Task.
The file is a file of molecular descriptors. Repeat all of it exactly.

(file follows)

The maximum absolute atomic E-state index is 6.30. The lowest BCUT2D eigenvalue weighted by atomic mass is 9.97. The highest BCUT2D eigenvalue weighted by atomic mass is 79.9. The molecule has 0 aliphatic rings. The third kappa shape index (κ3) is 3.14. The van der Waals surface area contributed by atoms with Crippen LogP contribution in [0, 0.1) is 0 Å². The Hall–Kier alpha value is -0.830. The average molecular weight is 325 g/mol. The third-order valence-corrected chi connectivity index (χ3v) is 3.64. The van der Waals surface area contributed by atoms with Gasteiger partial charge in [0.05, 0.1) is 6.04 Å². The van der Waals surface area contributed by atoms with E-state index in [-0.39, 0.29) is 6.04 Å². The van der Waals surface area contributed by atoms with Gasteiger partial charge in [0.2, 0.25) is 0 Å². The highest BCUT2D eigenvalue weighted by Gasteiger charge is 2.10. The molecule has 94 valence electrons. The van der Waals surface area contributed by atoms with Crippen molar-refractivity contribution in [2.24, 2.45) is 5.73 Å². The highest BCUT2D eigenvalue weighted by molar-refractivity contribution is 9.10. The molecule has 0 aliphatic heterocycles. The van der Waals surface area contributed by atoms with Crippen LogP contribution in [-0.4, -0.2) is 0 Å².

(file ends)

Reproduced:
The maximum absolute atomic E-state index is 6.30. The lowest BCUT2D eigenvalue weighted by atomic mass is 9.97. The highest BCUT2D eigenvalue weighted by atomic mass is 79.9. The molecule has 0 aliphatic rings. The third kappa shape index (κ3) is 3.14. The van der Waals surface area contributed by atoms with Crippen LogP contribution in [0, 0.1) is 0 Å². The Hall–Kier alpha value is -0.830. The average molecular weight is 325 g/mol. The third-order valence-corrected chi connectivity index (χ3v) is 3.64. The van der Waals surface area contributed by atoms with Gasteiger partial charge in [0.05, 0.1) is 6.04 Å². The van der Waals surface area contributed by atoms with E-state index in [-0.39, 0.29) is 6.04 Å². The van der Waals surface area contributed by atoms with Gasteiger partial charge in [0.2, 0.25) is 0 Å². The highest BCUT2D eigenvalue weighted by Gasteiger charge is 2.10. The molecule has 94 valence electrons. The van der Waals surface area contributed by atoms with Crippen molar-refractivity contribution in [2.24, 2.45) is 5.73 Å². The highest BCUT2D eigenvalue weighted by molar-refractivity contribution is 9.10. The molecule has 0 aliphatic heterocycles. The van der Waals surface area contributed by atoms with Crippen LogP contribution in [-0.4, -0.2) is 0 Å².